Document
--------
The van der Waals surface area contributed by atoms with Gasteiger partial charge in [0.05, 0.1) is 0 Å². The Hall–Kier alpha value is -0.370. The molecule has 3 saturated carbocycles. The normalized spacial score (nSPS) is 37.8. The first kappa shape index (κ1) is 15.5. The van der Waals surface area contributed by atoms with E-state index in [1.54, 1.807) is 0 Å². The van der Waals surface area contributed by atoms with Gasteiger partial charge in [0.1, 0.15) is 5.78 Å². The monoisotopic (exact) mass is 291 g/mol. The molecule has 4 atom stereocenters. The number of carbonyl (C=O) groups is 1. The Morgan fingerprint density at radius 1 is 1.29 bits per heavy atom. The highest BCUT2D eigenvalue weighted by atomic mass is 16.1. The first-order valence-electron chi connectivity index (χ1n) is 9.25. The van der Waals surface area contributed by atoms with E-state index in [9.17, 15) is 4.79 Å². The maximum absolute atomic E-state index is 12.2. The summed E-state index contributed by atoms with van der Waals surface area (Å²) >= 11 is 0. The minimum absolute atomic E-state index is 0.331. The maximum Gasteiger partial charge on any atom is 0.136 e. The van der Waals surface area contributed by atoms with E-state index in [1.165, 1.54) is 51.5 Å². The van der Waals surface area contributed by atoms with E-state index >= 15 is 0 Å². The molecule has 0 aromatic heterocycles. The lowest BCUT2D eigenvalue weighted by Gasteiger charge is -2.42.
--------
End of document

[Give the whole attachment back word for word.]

The van der Waals surface area contributed by atoms with Gasteiger partial charge in [0.05, 0.1) is 0 Å². The Hall–Kier alpha value is -0.370. The molecule has 3 saturated carbocycles. The normalized spacial score (nSPS) is 37.8. The first kappa shape index (κ1) is 15.5. The van der Waals surface area contributed by atoms with E-state index in [1.54, 1.807) is 0 Å². The van der Waals surface area contributed by atoms with Gasteiger partial charge in [0.1, 0.15) is 5.78 Å². The monoisotopic (exact) mass is 291 g/mol. The molecule has 4 atom stereocenters. The number of carbonyl (C=O) groups is 1. The Morgan fingerprint density at radius 1 is 1.29 bits per heavy atom. The highest BCUT2D eigenvalue weighted by atomic mass is 16.1. The first-order valence-electron chi connectivity index (χ1n) is 9.25. The van der Waals surface area contributed by atoms with E-state index in [9.17, 15) is 4.79 Å². The maximum absolute atomic E-state index is 12.2. The summed E-state index contributed by atoms with van der Waals surface area (Å²) >= 11 is 0. The minimum absolute atomic E-state index is 0.331. The maximum Gasteiger partial charge on any atom is 0.136 e. The van der Waals surface area contributed by atoms with E-state index in [1.165, 1.54) is 51.5 Å². The van der Waals surface area contributed by atoms with E-state index >= 15 is 0 Å². The molecule has 0 aromatic heterocycles. The lowest BCUT2D eigenvalue weighted by Gasteiger charge is -2.42.